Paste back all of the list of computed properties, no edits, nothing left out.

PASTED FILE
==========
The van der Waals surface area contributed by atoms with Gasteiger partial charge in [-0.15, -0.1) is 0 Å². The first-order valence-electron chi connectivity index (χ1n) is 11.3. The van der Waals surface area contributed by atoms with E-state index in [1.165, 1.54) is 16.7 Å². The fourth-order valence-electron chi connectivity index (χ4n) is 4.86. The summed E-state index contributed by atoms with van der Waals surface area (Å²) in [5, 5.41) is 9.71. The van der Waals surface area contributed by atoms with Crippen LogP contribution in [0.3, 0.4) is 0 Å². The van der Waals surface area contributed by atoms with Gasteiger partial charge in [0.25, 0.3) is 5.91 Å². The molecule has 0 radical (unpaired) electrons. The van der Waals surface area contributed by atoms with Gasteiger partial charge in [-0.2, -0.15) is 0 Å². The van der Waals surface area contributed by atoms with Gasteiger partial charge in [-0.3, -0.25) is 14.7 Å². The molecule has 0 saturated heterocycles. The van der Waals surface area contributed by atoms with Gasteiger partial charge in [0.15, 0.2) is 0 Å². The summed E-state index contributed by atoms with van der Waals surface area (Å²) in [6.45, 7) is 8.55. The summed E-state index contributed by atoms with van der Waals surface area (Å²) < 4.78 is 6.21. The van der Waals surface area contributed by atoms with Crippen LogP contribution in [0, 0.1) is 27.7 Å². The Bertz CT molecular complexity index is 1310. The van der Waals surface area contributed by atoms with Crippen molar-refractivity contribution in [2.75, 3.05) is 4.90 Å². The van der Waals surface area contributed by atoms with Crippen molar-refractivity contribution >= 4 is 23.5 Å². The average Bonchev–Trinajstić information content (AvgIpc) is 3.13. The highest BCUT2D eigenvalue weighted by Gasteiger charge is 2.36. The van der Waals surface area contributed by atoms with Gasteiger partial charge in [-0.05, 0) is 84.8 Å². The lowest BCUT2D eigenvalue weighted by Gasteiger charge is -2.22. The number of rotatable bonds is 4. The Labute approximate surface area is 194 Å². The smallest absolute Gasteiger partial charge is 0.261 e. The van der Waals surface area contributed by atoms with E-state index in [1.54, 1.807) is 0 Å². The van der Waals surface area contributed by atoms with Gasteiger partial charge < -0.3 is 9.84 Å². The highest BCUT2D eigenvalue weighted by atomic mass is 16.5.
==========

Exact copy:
The van der Waals surface area contributed by atoms with Gasteiger partial charge in [-0.15, -0.1) is 0 Å². The first-order valence-electron chi connectivity index (χ1n) is 11.3. The van der Waals surface area contributed by atoms with E-state index in [1.165, 1.54) is 16.7 Å². The fourth-order valence-electron chi connectivity index (χ4n) is 4.86. The summed E-state index contributed by atoms with van der Waals surface area (Å²) in [5, 5.41) is 9.71. The van der Waals surface area contributed by atoms with Crippen LogP contribution in [0.3, 0.4) is 0 Å². The van der Waals surface area contributed by atoms with Gasteiger partial charge in [0.25, 0.3) is 5.91 Å². The molecule has 0 radical (unpaired) electrons. The van der Waals surface area contributed by atoms with Gasteiger partial charge in [-0.2, -0.15) is 0 Å². The van der Waals surface area contributed by atoms with Gasteiger partial charge in [-0.3, -0.25) is 14.7 Å². The molecule has 0 saturated heterocycles. The van der Waals surface area contributed by atoms with Gasteiger partial charge in [0.15, 0.2) is 0 Å². The summed E-state index contributed by atoms with van der Waals surface area (Å²) in [6.45, 7) is 8.55. The summed E-state index contributed by atoms with van der Waals surface area (Å²) < 4.78 is 6.21. The van der Waals surface area contributed by atoms with Crippen LogP contribution in [0, 0.1) is 27.7 Å². The Bertz CT molecular complexity index is 1310. The van der Waals surface area contributed by atoms with Crippen molar-refractivity contribution in [2.75, 3.05) is 4.90 Å². The van der Waals surface area contributed by atoms with Crippen molar-refractivity contribution >= 4 is 23.5 Å². The average Bonchev–Trinajstić information content (AvgIpc) is 3.13. The highest BCUT2D eigenvalue weighted by Gasteiger charge is 2.36. The van der Waals surface area contributed by atoms with Gasteiger partial charge in [-0.05, 0) is 84.8 Å². The lowest BCUT2D eigenvalue weighted by Gasteiger charge is -2.22. The number of rotatable bonds is 4. The Labute approximate surface area is 194 Å². The smallest absolute Gasteiger partial charge is 0.261 e. The van der Waals surface area contributed by atoms with E-state index in [1.54, 1.807) is 0 Å². The van der Waals surface area contributed by atoms with Gasteiger partial charge < -0.3 is 9.84 Å². The highest BCUT2D eigenvalue weighted by atomic mass is 16.5.